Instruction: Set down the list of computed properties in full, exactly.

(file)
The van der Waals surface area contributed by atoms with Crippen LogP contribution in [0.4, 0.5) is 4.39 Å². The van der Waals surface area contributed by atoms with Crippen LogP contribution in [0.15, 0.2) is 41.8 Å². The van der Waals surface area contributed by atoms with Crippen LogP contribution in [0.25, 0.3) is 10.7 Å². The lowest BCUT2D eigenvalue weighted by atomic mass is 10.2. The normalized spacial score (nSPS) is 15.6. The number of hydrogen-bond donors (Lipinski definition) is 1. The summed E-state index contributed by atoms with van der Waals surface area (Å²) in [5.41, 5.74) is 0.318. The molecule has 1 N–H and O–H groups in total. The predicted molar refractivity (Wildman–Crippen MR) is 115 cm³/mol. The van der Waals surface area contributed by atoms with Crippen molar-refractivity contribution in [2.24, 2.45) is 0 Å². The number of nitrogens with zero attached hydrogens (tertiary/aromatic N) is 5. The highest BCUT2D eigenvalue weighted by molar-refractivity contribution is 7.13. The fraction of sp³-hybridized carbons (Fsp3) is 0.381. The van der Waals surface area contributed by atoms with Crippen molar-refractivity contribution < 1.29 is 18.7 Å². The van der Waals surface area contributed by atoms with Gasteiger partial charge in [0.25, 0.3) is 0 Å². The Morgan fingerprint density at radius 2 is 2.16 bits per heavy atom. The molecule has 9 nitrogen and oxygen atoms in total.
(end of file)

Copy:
The van der Waals surface area contributed by atoms with Crippen LogP contribution in [0.4, 0.5) is 4.39 Å². The van der Waals surface area contributed by atoms with Crippen LogP contribution in [0.15, 0.2) is 41.8 Å². The van der Waals surface area contributed by atoms with Crippen LogP contribution in [0.25, 0.3) is 10.7 Å². The lowest BCUT2D eigenvalue weighted by atomic mass is 10.2. The normalized spacial score (nSPS) is 15.6. The number of hydrogen-bond donors (Lipinski definition) is 1. The summed E-state index contributed by atoms with van der Waals surface area (Å²) in [5.41, 5.74) is 0.318. The molecule has 1 N–H and O–H groups in total. The predicted molar refractivity (Wildman–Crippen MR) is 115 cm³/mol. The van der Waals surface area contributed by atoms with Crippen molar-refractivity contribution in [2.24, 2.45) is 0 Å². The number of nitrogens with zero attached hydrogens (tertiary/aromatic N) is 5. The highest BCUT2D eigenvalue weighted by molar-refractivity contribution is 7.13. The fraction of sp³-hybridized carbons (Fsp3) is 0.381. The van der Waals surface area contributed by atoms with Crippen molar-refractivity contribution < 1.29 is 18.7 Å². The van der Waals surface area contributed by atoms with Gasteiger partial charge in [0.25, 0.3) is 0 Å². The Morgan fingerprint density at radius 2 is 2.16 bits per heavy atom. The molecule has 9 nitrogen and oxygen atoms in total.